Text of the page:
The Economist has a piece again this week on the US Federal Deficit situation. Two questions stand out. Firstly if all this is so clear in the US case, why is no-one (apart from Edward Hugh that is) yet talking about possibility of third world style financial crises? All the problems of fiscal deficits looming ever larger in the future are there for all too see, as are the fiscal liabilities of health and pensions (indeed our problems are potentially much worse). So what is it, why can't we see?
Secondly, just how viable are the case of the "others are thinking more seriously about the choices" safety line. One of these alternatives is a serious hike in taxes, well just how realistic is this alternative in a globalised world were jobs can re-locate at the click of a mouse. I do not doubt the US has some room to raise taxes, but by how much. We are already talking of those "weaknesses in the US labour market", just how much weaker will that become if the cost of each job suddenly takes a jump upwards? It would at least be nice to see some studies on this. As with the rising participation possibility (and my obesity post yesterday) all of this makes for very interesting conjecture, but where exactly is the evidence?
Final thought: "one closer to European levels of government spending". But isn't that precisely what is supposed to be having to come down. Doesn't anyone understand anything here, or does it suffice that we simply have a good laugh at each others expense across the watery divide? All of this seems to forget one big and important thing: the rest of the world exists, and it isn't standing still.
Between 1998 and 2001, America's federal government ran a surplus on its accounts. The prospect now is of years, even decades, of deficits. Is that scary?.........
A new and frank report by the Congressional Budget Office (CBO) shows that rising health-care costs and an ageing population mean that federal ?entitlement? programmes?notably for Medicare, Medicaid and Social Security (pensions)?will claim a much higher share of the country's economic output over the coming decades. Currently, Social Security funds run a surplus that helps to finance other parts of government. But by 2015 surplus will swing to deficit, and by 2030, on current policy, the cost of Social Security will have risen from 4.2% of GDP to 5.9%.
Spending on pensions pales in comparison with health care. The range of estimates is necessarily vague, since they involve assumptions about the future rate at which health-care costs will grow faster than per-head GDP each year: since 1970, the ?excess-cost growth? for retired people on Medicare has been around 3%. The CBO calculates that, if future excess-cost growth of both Medicare and Medicaid was only 2.5%, then federal spending on these programmes would jump from 3.9% of GDP in 2003 to 21% in 2050.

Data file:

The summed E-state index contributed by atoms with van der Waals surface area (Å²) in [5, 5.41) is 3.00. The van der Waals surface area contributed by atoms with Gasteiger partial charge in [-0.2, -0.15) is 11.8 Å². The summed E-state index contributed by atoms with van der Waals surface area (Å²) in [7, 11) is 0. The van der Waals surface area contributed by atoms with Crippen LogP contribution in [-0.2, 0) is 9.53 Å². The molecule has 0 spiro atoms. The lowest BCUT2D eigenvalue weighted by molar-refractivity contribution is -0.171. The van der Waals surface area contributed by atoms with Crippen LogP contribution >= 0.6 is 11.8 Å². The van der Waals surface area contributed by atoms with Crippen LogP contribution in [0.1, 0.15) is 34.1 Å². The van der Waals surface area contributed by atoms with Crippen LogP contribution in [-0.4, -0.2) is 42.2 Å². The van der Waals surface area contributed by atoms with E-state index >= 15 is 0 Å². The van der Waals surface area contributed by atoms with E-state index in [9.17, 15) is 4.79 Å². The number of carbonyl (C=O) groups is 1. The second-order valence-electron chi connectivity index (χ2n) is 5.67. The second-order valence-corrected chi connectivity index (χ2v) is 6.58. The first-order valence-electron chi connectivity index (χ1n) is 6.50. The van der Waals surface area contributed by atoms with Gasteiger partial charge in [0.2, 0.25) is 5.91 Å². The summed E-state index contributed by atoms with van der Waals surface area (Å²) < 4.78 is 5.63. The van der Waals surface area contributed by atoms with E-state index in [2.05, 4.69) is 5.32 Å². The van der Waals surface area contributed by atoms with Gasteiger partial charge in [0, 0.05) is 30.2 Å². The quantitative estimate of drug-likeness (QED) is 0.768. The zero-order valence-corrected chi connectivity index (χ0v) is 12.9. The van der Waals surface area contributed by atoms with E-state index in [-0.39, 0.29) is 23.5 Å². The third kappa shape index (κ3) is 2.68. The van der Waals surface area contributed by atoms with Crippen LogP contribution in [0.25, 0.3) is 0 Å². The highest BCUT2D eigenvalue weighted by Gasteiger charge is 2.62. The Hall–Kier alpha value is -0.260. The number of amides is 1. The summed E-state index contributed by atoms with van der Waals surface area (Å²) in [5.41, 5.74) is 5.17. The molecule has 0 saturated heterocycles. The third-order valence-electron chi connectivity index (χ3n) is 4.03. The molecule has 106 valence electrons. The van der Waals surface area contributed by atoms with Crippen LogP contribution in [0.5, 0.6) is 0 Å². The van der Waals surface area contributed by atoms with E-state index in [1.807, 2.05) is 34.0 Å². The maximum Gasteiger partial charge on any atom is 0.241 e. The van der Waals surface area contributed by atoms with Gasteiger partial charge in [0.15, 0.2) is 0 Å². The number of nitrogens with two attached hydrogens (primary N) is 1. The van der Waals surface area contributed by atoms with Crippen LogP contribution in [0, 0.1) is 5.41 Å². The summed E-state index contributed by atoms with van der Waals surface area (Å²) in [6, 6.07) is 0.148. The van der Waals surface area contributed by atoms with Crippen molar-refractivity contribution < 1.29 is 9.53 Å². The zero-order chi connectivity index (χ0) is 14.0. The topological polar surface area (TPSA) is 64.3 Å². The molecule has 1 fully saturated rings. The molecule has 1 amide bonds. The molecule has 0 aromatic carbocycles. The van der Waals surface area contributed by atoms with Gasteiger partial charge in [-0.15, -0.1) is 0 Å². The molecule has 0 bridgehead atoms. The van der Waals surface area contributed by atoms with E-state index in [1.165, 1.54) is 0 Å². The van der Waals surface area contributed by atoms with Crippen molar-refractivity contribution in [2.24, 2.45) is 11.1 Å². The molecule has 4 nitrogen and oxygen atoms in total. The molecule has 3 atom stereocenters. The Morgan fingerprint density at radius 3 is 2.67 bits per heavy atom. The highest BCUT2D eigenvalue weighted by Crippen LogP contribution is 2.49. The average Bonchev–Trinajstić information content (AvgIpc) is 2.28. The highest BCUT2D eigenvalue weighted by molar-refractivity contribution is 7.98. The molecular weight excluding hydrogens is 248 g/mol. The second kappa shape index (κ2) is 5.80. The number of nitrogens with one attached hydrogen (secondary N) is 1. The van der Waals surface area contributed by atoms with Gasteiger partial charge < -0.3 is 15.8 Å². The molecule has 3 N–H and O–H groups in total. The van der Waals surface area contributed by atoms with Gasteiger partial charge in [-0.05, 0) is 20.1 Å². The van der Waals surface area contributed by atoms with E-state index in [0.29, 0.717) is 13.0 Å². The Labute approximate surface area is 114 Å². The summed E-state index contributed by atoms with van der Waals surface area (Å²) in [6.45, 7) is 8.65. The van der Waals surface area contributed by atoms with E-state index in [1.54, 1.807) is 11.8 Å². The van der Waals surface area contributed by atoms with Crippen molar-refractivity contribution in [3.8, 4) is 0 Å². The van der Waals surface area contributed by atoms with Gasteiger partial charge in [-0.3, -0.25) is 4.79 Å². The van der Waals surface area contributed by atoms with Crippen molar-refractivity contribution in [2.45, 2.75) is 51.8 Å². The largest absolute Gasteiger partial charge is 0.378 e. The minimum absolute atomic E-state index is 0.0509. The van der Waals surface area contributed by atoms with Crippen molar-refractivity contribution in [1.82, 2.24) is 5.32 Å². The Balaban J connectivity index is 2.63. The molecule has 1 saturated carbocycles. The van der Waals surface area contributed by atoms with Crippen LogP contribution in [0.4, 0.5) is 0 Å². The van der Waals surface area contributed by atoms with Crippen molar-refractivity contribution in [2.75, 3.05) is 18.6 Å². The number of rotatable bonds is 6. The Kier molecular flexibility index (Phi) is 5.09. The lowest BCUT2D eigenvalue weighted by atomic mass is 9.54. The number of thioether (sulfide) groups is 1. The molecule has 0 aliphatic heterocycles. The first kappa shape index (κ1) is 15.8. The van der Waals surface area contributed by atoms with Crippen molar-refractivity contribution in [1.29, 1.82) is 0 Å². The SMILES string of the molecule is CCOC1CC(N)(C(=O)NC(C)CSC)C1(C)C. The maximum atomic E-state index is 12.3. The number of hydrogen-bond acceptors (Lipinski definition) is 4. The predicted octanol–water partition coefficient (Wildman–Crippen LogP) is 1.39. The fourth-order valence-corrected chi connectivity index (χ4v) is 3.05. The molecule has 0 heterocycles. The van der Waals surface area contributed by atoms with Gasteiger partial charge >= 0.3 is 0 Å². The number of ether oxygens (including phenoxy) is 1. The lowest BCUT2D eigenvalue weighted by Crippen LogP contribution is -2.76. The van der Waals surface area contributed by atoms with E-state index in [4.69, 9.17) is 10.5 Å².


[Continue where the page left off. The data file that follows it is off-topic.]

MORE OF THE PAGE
It is clear that holding back the growth in non-entitlement (or ?discretionary?) programmes, such as defence and transport, will not be enough to ensure a sustainable budget in the long run. Unless entitlement programmes are cut too, or taxes raised to unprecedented levels, or both, the country is on a financially unsustainable path over the next half-century. ?An ever-growing burden of federal debt held by the public?, the CBO concludes, ?would have a corrosive and potentially contractionary effect on the economy.?
Fortunately, others are thinking more seriously about the choices that need to be made to secure long-term deficit reduction. In ?Restoring Fiscal Sanity?, a report to be published on January 13th by the Brookings Institution, edited by Isabel Sawhill and Alice Rivlin, once Mr Clinton's budget director, three options are offered.
The ?smaller government? path emphasises cuts in ?corporate welfare? (subsidised insurance, loans, etc), the devolution of responsibilities to the states, savings from that old chestnut of ?waste, fraud and abuse?, and deep cuts in entitlements. The ?larger government? path emphasises tax increases as the main route to sustainability. The ?better government? path argues, in Clintonian style, that the government can be more effective without absorbing a larger share of GDP. The problem with this path, as the authors admit, is the difficulty of measuring the effectiveness of various government programmes, and of dealing with resistance to cutting them.
Given such resistance, it is more likely that higher taxes will play the largest part in plugging the deficit. The question, then, is whether the process of plugging begins sooner or later. Either way, Americans will soon have to accept that federal spending is rising to a permanently higher level, one closer to European levels of government spending. Perhaps they can soften the shock by taking their holidays in Paris.